Gordie Howe Bridge Contractor Named
The Windsor-Detroit Bridge Authority announced last week that international consortium Bridging North America is its "preferred proponent" to design and build the Gordie Howe International Bridge, and that the group's design calls for the longest cable-stayed main span in North America.
The consortium chosen is composed of companies including ACS Infrastructure Canada, Dragados Canada, Fluor Corporation and AECOM. Private partners also include engineering, architecture and financial firms. The consortium had previously included Canadian infrastructure firm Aecon, but that company withdrew its participation in May.
Bridge History, Recent Lawsuit
In 2012, Michigan Gov. Rick Snyder worked out a deal with Canada to construct a new bridge that would provide an additional crossing between Detroit and Windson, Ontario, a project that has since become known as the Gordie Howe International Bridge.
Manuel “Matty” Moroun's privately owned Ambassador Bridge, the only bridge between the two cities, is currently the busiest crossing between Canada and the U.S. in terms of trade volume, and the new bridge would be built just miles away from the Ambassador. Moroun has spent years fighting the Howe plan, attempting to make a case that the international deal is null and void because it did not involve the state legislature's approval.
Moroun has brought several suits in the past, all shot down by the courts. In a ruling in October 2017, Wayne County Circuit Court Chief Judge Robert Colombo Jr. declared the deal to be legal.
In May, Moroun lost yet another lawsuit to try to stop construction of the Gordie Howe. Last month, Moroun sought to persuade President Donald J. Trump through an advertisement into withdrawing the permit needed to build the international span.
Bridging North America was chosen to design, build and operate the endeavor over the course of a 30-year agreement with the Canadian government. WDBA Board of Directors Chair Dwight Duncan told Michigan Radio that the team met all the technical requirements in the RFP.
The international consortium was one of three finalists to undergo a two-year vetting process to earn the role of preferred proponent, said WDBA interim CEO Andre Juneau, who also went on to note that the procurement process was “rigorous, overseen by an independent fairness monitor to ensure it is fair, open and transparent.”
The Bridging North America design will be a cable-stayed span; prior to Thursday's announcement of the contractor, WDBA had said the bridge would be either cable-stayed or a suspension bridge. The group released a new rendering of the bridge based on general parameters of the group's design, though many details have yet to be ironed out.
Bridging North America will also be in charge of the construction of the Canadian port of entry, the U.S. port of entry and the Michigan I-75 interchange that connects to the bridge. The Gordie Howe is slated to have six lanes and a path of bicyclists and pedestrians.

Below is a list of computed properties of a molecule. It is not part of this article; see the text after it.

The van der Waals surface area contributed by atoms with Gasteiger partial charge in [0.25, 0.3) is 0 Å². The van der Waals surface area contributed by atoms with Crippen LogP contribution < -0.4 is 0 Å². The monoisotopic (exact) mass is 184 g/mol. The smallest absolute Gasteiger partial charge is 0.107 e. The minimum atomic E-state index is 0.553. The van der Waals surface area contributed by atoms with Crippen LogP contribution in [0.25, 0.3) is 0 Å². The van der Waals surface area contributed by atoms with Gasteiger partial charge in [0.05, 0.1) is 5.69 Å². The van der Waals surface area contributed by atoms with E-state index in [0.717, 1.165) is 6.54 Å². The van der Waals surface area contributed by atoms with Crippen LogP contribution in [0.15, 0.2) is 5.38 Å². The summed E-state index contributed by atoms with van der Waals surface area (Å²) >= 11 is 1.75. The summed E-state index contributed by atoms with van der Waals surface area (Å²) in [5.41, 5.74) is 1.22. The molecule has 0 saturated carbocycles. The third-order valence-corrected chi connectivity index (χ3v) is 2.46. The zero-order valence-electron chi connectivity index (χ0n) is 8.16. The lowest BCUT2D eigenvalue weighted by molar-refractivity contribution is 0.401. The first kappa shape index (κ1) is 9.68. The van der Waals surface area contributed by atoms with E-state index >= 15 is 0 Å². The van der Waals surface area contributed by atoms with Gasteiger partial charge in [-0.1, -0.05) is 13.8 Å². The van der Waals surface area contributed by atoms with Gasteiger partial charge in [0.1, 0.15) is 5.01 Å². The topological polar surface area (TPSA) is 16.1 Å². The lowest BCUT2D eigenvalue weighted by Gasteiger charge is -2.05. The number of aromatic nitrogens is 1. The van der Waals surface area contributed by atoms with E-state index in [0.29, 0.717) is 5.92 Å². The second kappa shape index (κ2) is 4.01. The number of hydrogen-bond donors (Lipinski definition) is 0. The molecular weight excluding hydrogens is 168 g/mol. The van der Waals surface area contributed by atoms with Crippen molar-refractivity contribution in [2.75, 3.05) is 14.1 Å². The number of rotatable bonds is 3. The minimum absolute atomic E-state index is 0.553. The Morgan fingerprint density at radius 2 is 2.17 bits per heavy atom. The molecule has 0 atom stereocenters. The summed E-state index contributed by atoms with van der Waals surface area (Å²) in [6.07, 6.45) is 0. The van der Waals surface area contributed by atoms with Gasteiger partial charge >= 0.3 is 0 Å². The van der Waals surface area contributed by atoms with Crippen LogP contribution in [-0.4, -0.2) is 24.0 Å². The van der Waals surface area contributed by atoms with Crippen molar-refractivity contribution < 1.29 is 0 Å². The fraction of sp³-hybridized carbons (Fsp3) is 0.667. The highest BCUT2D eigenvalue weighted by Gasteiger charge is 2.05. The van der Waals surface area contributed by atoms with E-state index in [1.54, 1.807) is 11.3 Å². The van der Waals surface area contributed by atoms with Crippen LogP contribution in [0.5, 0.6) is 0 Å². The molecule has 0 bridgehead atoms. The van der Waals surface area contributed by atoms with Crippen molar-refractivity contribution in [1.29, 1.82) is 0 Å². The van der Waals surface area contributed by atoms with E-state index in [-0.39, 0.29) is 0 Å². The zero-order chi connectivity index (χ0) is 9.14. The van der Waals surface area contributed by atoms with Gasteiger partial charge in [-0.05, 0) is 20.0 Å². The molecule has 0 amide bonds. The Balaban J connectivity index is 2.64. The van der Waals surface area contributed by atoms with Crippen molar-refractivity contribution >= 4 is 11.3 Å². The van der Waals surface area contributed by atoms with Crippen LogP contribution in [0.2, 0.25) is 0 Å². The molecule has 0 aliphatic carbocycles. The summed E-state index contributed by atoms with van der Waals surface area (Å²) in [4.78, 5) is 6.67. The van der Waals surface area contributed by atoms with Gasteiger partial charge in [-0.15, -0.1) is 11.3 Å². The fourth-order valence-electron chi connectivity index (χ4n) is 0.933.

Aecon’s withdrawal from the bridge project in May was largely rooted in the group being too busy to get the project launched in the desired timeframe, noted John Beck, Aecon’s chief executive officer. The firm said the move was unrelated to a proposal on the table at the time to have Chinese firm China Communications Construction International Holding Ltd. take majority control of the contractor. That proposal was blocked by the Canadian government later in May, and Aecon said at that time that it would not be pursuing the sale any further.
Manuel “Matty” Moroun's privately owned Ambassador Bridge is currently the busiest crossing between Canada and the U.S. in terms of trade volume.
Some details of the bridge must wait on closing the financial end of the deal, however: namely, final design plans, a construction timeline and a price tag, which is reportedly likely to end up between $2 billion and $4 billion. The final contract is projected to be in place by September.
Site preparation is underway, and some construction is slated to start later this month.
Trade Tensions, Bargaining Chip
Peter Woolstencroft, professor emeritus of political science at the University of Waterloo and an expert on U.S.-Canadian relations, told Crain’s Detroit Business that President Trump could hold up construction for a year or two as a “bargaining chip.”
"This is yet another commitment of the government of Canada—in spite of other challenges we have on the tariff and trade issue right now—to recognize the importance of the relationship between our two great countries," said Dwight Duncan, chairman of the Windsor-Detroit Bridge Authority's board of directors.
Duncan did acknowledge potential challenges, but added that this “train is leaving the station.”
The construction of a second Detroit River bridge would help to facilitate the flow of auto parts, assembled vehicles, agricultural products and other goods across the border. In 2016, 95 percent of vehicles assembled in Canada valued at $64.6 billion were exported into the U.S., according to Crain’s.
To date, the Canadian government has spent at least $350 million to pave the way for the new bridge, and both the country and the province of Ontario have also spent $1.4 billion constructing the Herb Gray Parkway, a new highway that will connect Ontario's Highway 401 to the bridge crossing.